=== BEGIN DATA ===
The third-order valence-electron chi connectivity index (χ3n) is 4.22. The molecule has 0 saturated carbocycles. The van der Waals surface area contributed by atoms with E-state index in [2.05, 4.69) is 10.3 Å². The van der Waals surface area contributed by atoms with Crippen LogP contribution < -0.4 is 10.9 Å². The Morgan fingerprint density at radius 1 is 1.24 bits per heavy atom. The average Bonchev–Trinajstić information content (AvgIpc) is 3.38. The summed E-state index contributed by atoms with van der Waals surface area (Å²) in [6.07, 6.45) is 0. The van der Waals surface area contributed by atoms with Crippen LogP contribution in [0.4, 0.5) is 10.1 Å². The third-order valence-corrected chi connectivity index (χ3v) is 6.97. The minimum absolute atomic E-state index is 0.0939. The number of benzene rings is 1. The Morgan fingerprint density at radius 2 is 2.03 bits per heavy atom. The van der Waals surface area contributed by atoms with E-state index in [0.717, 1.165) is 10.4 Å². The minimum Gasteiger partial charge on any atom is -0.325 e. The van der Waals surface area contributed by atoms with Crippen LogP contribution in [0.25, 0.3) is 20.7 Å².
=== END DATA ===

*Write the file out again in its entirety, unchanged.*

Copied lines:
The third-order valence-electron chi connectivity index (χ3n) is 4.22. The molecule has 0 saturated carbocycles. The van der Waals surface area contributed by atoms with E-state index in [2.05, 4.69) is 10.3 Å². The van der Waals surface area contributed by atoms with Crippen LogP contribution < -0.4 is 10.9 Å². The Morgan fingerprint density at radius 1 is 1.24 bits per heavy atom. The average Bonchev–Trinajstić information content (AvgIpc) is 3.38. The summed E-state index contributed by atoms with van der Waals surface area (Å²) in [6.07, 6.45) is 0. The van der Waals surface area contributed by atoms with Crippen LogP contribution in [0.4, 0.5) is 10.1 Å². The third-order valence-corrected chi connectivity index (χ3v) is 6.97. The minimum absolute atomic E-state index is 0.0939. The number of benzene rings is 1. The Morgan fingerprint density at radius 2 is 2.03 bits per heavy atom. The van der Waals surface area contributed by atoms with E-state index in [0.717, 1.165) is 10.4 Å². The minimum Gasteiger partial charge on any atom is -0.325 e. The van der Waals surface area contributed by atoms with Crippen LogP contribution in [0.25, 0.3) is 20.7 Å².